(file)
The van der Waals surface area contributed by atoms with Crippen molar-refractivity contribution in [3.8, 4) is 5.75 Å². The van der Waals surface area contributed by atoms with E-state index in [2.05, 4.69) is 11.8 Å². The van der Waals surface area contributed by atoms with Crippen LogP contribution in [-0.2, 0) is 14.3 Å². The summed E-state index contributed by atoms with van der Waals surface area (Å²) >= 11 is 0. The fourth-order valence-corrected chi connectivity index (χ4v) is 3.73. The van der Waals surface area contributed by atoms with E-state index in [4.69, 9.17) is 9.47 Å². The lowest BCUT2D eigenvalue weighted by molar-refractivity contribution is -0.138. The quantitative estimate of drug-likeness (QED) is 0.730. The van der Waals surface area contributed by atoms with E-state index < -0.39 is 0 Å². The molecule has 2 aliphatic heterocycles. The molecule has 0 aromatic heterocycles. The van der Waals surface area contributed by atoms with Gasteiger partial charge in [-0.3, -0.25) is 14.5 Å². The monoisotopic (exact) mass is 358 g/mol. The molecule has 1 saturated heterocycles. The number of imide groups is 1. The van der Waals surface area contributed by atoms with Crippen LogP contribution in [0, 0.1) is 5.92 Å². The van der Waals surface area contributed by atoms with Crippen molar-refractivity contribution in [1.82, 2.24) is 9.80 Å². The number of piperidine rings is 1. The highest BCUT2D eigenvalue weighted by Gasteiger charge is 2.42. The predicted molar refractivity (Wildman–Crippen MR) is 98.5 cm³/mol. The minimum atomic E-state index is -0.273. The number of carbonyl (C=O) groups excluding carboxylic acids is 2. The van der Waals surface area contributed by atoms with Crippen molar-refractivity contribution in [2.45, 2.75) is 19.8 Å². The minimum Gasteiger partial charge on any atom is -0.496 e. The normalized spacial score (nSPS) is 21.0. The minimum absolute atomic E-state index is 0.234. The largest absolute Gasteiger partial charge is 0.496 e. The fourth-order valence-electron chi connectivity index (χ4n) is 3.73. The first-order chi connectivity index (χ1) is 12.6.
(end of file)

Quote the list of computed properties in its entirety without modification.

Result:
The van der Waals surface area contributed by atoms with Crippen molar-refractivity contribution in [3.8, 4) is 5.75 Å². The van der Waals surface area contributed by atoms with E-state index in [2.05, 4.69) is 11.8 Å². The van der Waals surface area contributed by atoms with Crippen LogP contribution in [-0.2, 0) is 14.3 Å². The summed E-state index contributed by atoms with van der Waals surface area (Å²) >= 11 is 0. The fourth-order valence-corrected chi connectivity index (χ4v) is 3.73. The van der Waals surface area contributed by atoms with E-state index in [4.69, 9.17) is 9.47 Å². The lowest BCUT2D eigenvalue weighted by molar-refractivity contribution is -0.138. The quantitative estimate of drug-likeness (QED) is 0.730. The van der Waals surface area contributed by atoms with E-state index < -0.39 is 0 Å². The molecule has 2 aliphatic heterocycles. The molecule has 0 aromatic heterocycles. The van der Waals surface area contributed by atoms with Gasteiger partial charge in [-0.3, -0.25) is 14.5 Å². The monoisotopic (exact) mass is 358 g/mol. The molecule has 1 saturated heterocycles. The number of imide groups is 1. The van der Waals surface area contributed by atoms with Crippen LogP contribution in [0, 0.1) is 5.92 Å². The van der Waals surface area contributed by atoms with Crippen molar-refractivity contribution in [1.82, 2.24) is 9.80 Å². The number of piperidine rings is 1. The highest BCUT2D eigenvalue weighted by Gasteiger charge is 2.42. The predicted molar refractivity (Wildman–Crippen MR) is 98.5 cm³/mol. The minimum atomic E-state index is -0.273. The number of carbonyl (C=O) groups excluding carboxylic acids is 2. The van der Waals surface area contributed by atoms with Crippen molar-refractivity contribution in [2.45, 2.75) is 19.8 Å². The minimum Gasteiger partial charge on any atom is -0.496 e. The normalized spacial score (nSPS) is 21.0. The minimum absolute atomic E-state index is 0.234. The largest absolute Gasteiger partial charge is 0.496 e. The fourth-order valence-electron chi connectivity index (χ4n) is 3.73. The first-order chi connectivity index (χ1) is 12.6.